(If you are not my mother, keep reading. If you are, skip to the next paragraph):
The night started to take over as my tired legs were screaming for some sleep. 10Km after I left Meissen, and not having found any forests, I settled for second best: I pitched my tent behind an abandoned warehouse and hid my bike with some old plastic I found laying around. The place was dusty and smelled of old tires, but I had two impenetrable layers of protection: my tent and my sleeping bag. Inside this mini-world I was safe and cozy. I ate my remaining müsli bar and fell asleep within minutes. I woke up the next day, unharmed, excited to ride the few remaining Km up the valley to arrive in Dresden.
(Addendum for mother):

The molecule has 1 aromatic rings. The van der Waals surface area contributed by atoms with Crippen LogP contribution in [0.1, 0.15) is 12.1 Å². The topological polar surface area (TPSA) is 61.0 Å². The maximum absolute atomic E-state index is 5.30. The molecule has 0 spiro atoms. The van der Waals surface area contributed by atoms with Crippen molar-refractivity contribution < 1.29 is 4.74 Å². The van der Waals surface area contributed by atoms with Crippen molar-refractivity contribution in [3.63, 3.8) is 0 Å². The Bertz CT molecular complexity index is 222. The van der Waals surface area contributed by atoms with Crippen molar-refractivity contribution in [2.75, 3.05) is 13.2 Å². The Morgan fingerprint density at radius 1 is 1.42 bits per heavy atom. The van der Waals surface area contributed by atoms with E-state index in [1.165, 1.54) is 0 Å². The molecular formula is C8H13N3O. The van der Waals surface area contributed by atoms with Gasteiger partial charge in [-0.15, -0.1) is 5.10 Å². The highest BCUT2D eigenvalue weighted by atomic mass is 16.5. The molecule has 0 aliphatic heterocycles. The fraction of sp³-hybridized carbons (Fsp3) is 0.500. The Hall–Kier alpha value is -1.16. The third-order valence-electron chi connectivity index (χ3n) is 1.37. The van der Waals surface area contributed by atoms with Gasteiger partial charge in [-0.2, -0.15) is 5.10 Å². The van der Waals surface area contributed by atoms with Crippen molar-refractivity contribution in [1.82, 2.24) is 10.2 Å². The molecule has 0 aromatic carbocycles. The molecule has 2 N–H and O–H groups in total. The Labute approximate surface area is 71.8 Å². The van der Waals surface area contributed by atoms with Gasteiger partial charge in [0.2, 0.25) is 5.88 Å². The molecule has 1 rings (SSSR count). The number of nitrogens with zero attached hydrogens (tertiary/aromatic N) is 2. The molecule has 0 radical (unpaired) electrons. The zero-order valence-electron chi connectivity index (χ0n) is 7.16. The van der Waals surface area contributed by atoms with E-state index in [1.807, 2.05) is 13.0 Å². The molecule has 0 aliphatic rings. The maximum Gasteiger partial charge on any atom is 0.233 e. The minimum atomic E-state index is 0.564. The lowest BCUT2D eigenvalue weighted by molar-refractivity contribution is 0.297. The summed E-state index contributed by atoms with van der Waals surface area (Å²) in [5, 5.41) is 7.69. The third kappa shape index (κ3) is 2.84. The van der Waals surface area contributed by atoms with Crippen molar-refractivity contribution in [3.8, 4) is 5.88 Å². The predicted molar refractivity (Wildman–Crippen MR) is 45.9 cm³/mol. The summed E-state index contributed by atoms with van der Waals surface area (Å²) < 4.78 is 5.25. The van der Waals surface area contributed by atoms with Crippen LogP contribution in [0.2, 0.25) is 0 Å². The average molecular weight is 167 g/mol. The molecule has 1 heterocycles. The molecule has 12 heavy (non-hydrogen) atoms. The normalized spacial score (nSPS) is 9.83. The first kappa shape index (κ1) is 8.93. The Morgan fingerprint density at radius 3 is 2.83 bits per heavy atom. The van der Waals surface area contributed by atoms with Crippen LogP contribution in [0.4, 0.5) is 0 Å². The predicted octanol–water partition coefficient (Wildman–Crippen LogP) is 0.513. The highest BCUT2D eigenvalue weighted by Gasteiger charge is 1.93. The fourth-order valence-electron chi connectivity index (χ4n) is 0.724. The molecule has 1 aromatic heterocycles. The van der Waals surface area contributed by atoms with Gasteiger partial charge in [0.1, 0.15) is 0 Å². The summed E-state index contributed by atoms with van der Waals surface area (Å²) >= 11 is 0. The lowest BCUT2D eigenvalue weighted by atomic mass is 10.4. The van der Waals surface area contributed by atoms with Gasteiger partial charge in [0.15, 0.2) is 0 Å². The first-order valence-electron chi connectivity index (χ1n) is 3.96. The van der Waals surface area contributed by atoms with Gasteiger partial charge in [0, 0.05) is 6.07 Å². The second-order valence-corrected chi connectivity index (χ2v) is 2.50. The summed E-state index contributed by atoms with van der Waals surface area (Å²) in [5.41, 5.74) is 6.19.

The night started to take over, but my legs, fit and strong felt no pain. 10Km after I left Meissen, an older couple saw me cycling down the road and invited me to their home. They had a son my age, who recently married and moved with his wife to the neighbouring town. They offered me his old room for the night, and cooked a lovely dinner for me. We had champignon-creme-soup, roasted lamb, asparagus with hollandaise sauce, quail eggs and strawberry cheese cake for desert. Their neighbour, Helmut, had come over for dinner that night. He was a top-notch accordion player, who had learned his skills in the Vienna conservatory. By the fireplace, Helmut played a tune as the couple sang me an old German folklore song while I drank hot tea. I fell asleep on the couch. I woke up the next morning to the smell of coffee, covered in a self knitted blanket as the last remaining logs were still crackling in the fireplace. I was excited to ride the few remaining Km up the valley to arrive in Dresden.
Helmut, the accordion player.